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Casimir effect

  1. Aug 12, 2008 #1
    I still do not understand the Casimir effect, more precisely what causes this. In the usual example of a parallel square plate kept very close to each other in vacuum, the plates feel an attractive force. This is a purely quantum field theoretic effect. My doubts are:

    1. It is said that in vacuum there is no photon in between the plates but all the possible vibrational modes are present. We build an expression out of the quantities h, c and a (plate separation) but the amplitude of any wave do not occur since we are dealing with vacuum. I am not able connect vacuum fluctuation and vacuum polarization with this effect. Can anyone explain.

    2. Why should only the electromagnetic field cause casimir effect? why not scalar/spinor/nonabelian gauge fields?
     
  2. jcsd
  3. Aug 12, 2008 #2
    The vacuum is awash with electromagnetic waves and various particles, from all sorts of sources, stars etc. In addition it has a high level of energy from the em and particle pairs that pop in and out from the vacuum energy, only constrained by the pairing of energy and time in the uncertainty relationship.
    If you put two plates close together it inhibits those waves and particles, both real and virtual, that need at least a half-wave space to exist. The closer you put them, the more waves etc are excluded.
    Thus there's more energy outside than inside. The difference shows as a force pushing the plates together.
     
  4. Aug 13, 2008 #3
    So can we apply casimir force to anything or is it a useless 'nice to know' thing?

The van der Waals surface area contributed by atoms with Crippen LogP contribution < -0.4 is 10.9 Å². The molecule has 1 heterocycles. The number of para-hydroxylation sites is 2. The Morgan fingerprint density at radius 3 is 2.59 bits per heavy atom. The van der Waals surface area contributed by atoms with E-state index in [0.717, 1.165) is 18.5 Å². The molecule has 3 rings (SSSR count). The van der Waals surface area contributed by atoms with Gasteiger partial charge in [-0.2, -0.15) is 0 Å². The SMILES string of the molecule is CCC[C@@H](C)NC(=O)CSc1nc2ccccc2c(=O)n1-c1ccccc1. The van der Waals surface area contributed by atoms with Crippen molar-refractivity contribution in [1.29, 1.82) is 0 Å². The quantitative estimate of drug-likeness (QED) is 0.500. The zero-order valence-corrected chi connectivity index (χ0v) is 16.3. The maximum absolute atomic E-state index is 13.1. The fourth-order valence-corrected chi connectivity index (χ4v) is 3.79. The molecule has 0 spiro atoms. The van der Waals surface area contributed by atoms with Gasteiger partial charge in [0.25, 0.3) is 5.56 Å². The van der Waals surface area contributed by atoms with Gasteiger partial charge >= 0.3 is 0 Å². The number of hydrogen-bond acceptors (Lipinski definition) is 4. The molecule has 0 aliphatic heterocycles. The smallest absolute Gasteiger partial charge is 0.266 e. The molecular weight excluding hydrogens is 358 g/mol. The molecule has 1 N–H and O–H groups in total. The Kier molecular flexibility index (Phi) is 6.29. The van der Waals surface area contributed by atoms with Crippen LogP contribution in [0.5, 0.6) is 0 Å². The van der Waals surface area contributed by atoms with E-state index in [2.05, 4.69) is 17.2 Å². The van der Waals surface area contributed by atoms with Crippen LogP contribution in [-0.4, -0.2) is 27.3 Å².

5. Aug 13, 2008 #4

    blechman

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    by all means, they do! but the EM casimir is MUCH stronger, and therefore measurable.


    Well, one might say that everything is "useless" - so I'm not sure how to take that!

    We won't be building bridges with Casimir cranes anytime soon! Nor will we by flying to Mars in a Casimir-powered engine! But it is a physical effect, and it can be measured, and it might have something to do with things like the cosmological constant or stabilization of extra dimensions in string theory, or it might be important for nanotech devices, or who knows what else.

    So sure, it's "useful".

    Unless you couldn't care less about such things...
     
  6. Aug 13, 2008 #5
    We should consider how to get energy out of the vacuum in a usable form. Casimir plates are a 'one shot' source of energy - now, how to make that a continuous source.
     
  7. Aug 17, 2008 #6

    Vanadium 50

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    You can't. The energy you "get out" of the Casimir effect was put in when you configured the plates. It's ordinary potential energy, nothing more, nothing less. You can't get any more energy out than you put in.
     
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